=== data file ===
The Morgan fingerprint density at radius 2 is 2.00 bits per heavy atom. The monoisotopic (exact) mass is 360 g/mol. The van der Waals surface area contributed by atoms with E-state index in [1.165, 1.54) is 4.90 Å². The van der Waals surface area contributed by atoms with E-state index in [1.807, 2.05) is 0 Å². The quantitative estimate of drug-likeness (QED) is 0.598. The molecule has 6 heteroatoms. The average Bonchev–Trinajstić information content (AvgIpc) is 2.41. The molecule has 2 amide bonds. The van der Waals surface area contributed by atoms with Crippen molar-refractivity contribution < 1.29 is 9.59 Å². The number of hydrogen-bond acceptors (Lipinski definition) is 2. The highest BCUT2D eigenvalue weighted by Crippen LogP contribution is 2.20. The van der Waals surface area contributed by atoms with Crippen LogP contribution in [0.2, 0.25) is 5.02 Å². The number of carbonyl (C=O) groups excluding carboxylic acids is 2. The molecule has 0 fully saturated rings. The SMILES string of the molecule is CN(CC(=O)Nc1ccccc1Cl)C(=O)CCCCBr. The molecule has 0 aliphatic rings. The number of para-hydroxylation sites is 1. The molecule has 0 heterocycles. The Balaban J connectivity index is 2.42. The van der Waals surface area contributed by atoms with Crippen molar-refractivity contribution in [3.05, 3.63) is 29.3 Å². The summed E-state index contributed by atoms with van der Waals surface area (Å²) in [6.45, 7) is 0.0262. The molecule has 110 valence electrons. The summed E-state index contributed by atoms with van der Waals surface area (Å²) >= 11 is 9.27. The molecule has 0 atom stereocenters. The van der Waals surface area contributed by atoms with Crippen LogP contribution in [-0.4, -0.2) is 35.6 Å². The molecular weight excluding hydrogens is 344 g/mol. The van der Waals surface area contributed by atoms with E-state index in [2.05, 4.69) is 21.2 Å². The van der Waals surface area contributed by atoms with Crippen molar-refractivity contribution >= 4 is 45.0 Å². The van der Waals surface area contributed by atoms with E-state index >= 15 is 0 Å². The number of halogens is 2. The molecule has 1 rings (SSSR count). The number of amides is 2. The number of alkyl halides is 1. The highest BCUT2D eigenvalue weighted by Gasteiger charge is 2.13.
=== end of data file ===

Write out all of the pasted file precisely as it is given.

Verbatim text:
The Morgan fingerprint density at radius 2 is 2.00 bits per heavy atom. The monoisotopic (exact) mass is 360 g/mol. The van der Waals surface area contributed by atoms with E-state index in [1.165, 1.54) is 4.90 Å². The van der Waals surface area contributed by atoms with E-state index in [1.807, 2.05) is 0 Å². The quantitative estimate of drug-likeness (QED) is 0.598. The molecule has 6 heteroatoms. The average Bonchev–Trinajstić information content (AvgIpc) is 2.41. The molecule has 2 amide bonds. The van der Waals surface area contributed by atoms with Crippen molar-refractivity contribution < 1.29 is 9.59 Å². The number of hydrogen-bond acceptors (Lipinski definition) is 2. The highest BCUT2D eigenvalue weighted by Crippen LogP contribution is 2.20. The van der Waals surface area contributed by atoms with Crippen LogP contribution in [0.2, 0.25) is 5.02 Å². The number of carbonyl (C=O) groups excluding carboxylic acids is 2. The molecule has 0 fully saturated rings. The SMILES string of the molecule is CN(CC(=O)Nc1ccccc1Cl)C(=O)CCCCBr. The molecule has 0 aliphatic rings. The number of para-hydroxylation sites is 1. The molecule has 0 heterocycles. The Balaban J connectivity index is 2.42. The van der Waals surface area contributed by atoms with Crippen molar-refractivity contribution in [3.05, 3.63) is 29.3 Å². The summed E-state index contributed by atoms with van der Waals surface area (Å²) in [6.45, 7) is 0.0262. The molecule has 110 valence electrons. The summed E-state index contributed by atoms with van der Waals surface area (Å²) >= 11 is 9.27. The molecule has 0 atom stereocenters. The van der Waals surface area contributed by atoms with Crippen LogP contribution in [-0.4, -0.2) is 35.6 Å². The molecular weight excluding hydrogens is 344 g/mol. The van der Waals surface area contributed by atoms with E-state index in [2.05, 4.69) is 21.2 Å². The van der Waals surface area contributed by atoms with Crippen molar-refractivity contribution >= 4 is 45.0 Å². The van der Waals surface area contributed by atoms with E-state index >= 15 is 0 Å². The number of halogens is 2. The molecule has 1 rings (SSSR count). The number of amides is 2. The number of alkyl halides is 1. The highest BCUT2D eigenvalue weighted by Gasteiger charge is 2.13.